IMG_2090Well, today, Monday, September 21, 2009, is the official date on which page 981, the last page, of Infinite Jest is to be read. And I have finished. It is the end of Infinite Summer.

I am shocked at how much I loved Infinite Jest. I’d thought it would be impossible to read, and I found it the opposite of that. I had assumed (for what reason I don’t know) that it would have no plot, which is false. The plot threads are intriguing and actually do push all those pages forward. Wallace’s sentences are amazing. His tone, as he exposes all the good and bad of the way we live, is not superior, but right in there with us. His characters are revealed through their flaws and quirks, and they are real and lovable.

For the whole summer, I happily floated along on a little bit of IJ a day. It’s a little weird to be finished. As Wendy Macleod wrote in The Rumpus:

Finishing a book is like ending a love affair; the longer it’s been a part of your life, the harder it is to close the covers and walk away. You regret the parts that you read too quickly. In your eagerness to tick off pages and find out what happened next you didn’t always appreciate the elegance of the prose. You envy the next reader, the one who gets to discover the book for the first time.

How to write about a book with that many pages? Greg Carlisle did it in 500 pages in his book, Elegant Complexity. And this week, in 5 posts rather than 500 pages, I will share with you a few of my favorite things about IJ, starting with this sentence from page 5:

IMG_2254My silent response to the expectant silence begins to affect the air of the room, the bits of dust and sportcoat-lint stirred around by the AC’s vents dancing jaggedly in the slanted plane of windowlight, the air over the table like the sparkling space just above a fresh-poured seltzer.

A sentence as lyrical and lovely as it is true. We have all been in exactly that moment before, watching the bits of dust dance in the sunlight.

[1st in a series of 5 posts on finishing IJ]

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11 thoughts on “finished

  1. I’m so glad that you are sharing your thoughts on IJ, Cynthia! You always seem to zero in on insights that I feel instinctively as a reader, but have a hard time articulating. The Infinite Summer read was my second time through this amazing book. First time was an enthralled but impatient sprint, much like Wendy Macleod describes in your quote above. This time I was able to slow down and savor his voice, as well as dash off to Wikipedia constantly to follow up on the multifarious references I wasn’t sharp enough to get w/o a little help. And now I have a marked up,underlined,margin-filled-with-exclamations-and-notes copy of Infinite Jest lovingly mauled and tattered and bookmarked to within an inch of it’s bookish life! It’s an experience I haven’t had since I was in college 30 years ago (gasp), when I was fortunate enough to stumble into a Contemporary American Poetry seminar w/ a professor and poet named Albert Glover, who turned out to have been a past student and disciple of the 20th century’s own Maximus of Tyre, Charles Olson. I could write volumes about this extraordinary experience, but suffice to say that Albert Glover not only taught us ABOUT Olson and Projective Verse, he SHOWED us. He was a masterful educator capable of firing up the synapses of an entire roomful of tired, often hungover, undergraduates every morning by performing (literally and vividly inhabiting) a kind of Projective exegesis of Olson’s brilliant work that breathed us all in(spired) and exhaled us all out into the sunlight an hour later blinking, awestruck, and as silent as a bunch of stunned mullets !! It was a pivotal experience for me, with implications for my own work that are still playing themselves out today. And now I have, for the first time in 30 years, felt again, deeply, that same frisson of intellectual and aesthetic inspiration. The kind of learning that doesn’t feel so much like a transfer of knowledge as it does a strange form of remembering; a kind of recognition. Almost as if you knew certain things, and just needed to be reminded somehow. I have David Foster Wallace to thank for that.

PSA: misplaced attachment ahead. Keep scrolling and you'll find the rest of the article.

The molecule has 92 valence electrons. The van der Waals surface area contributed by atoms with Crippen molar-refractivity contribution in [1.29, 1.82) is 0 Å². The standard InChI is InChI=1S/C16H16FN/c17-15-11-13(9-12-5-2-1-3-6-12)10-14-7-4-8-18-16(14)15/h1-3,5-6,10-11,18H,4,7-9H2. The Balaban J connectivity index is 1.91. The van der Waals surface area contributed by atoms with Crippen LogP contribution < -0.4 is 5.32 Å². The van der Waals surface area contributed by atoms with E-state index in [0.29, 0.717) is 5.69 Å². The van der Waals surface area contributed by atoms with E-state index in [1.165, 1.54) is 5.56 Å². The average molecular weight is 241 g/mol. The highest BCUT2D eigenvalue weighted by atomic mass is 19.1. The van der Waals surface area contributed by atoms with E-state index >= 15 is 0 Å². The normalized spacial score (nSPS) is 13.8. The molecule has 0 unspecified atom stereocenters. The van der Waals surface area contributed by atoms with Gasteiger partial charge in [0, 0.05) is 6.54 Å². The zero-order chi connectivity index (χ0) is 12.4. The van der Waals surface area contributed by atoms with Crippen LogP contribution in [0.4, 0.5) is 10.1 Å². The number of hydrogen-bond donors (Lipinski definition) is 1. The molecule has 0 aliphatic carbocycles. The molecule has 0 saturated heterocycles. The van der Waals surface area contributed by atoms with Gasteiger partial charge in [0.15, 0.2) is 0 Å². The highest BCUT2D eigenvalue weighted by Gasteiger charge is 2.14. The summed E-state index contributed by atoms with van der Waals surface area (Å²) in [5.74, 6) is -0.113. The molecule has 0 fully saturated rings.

• Walt-thank you so much for this wonderful comment with its beautiful sentences.

      When you described your copy of IJ as “a marked up,underlined,margin-filled-with-exclamations-and-notes copy of Infinite Jest lovingly mauled and tattered and bookmarked to within an inch of it’s bookish life,” it made me think of Count Almasy’s only possession–his copy of Herodotus’ The Histories in The English Patient, lovingly filled with notes, drawings, and papers.

      I love the image of your professor Albert Glover breathing you all in and then exhaling you out into the sunshine.

      With your comment in mind, I so look forward to one day rereading IJ.


  2. Pingback: Infinite Summer » Blog Archive » Roundup

  3. Whenever I read an epic novel, I race through it, impatient that so many are waiting my attention. Then when it’s all over I grieve the loss of people I’ve come to know and love. I take days before I can pick up another book, contemplating reading it again.


    • Well, that’s what I would have said about myself too until now. But I think this week of writing about IJ has been not only helpful but necessary to enable me to move to another book. So weird.

      And, my next book is going to be Wild Lives, and I think I might just be ready to start it tonight! Thanks for the recommendation!


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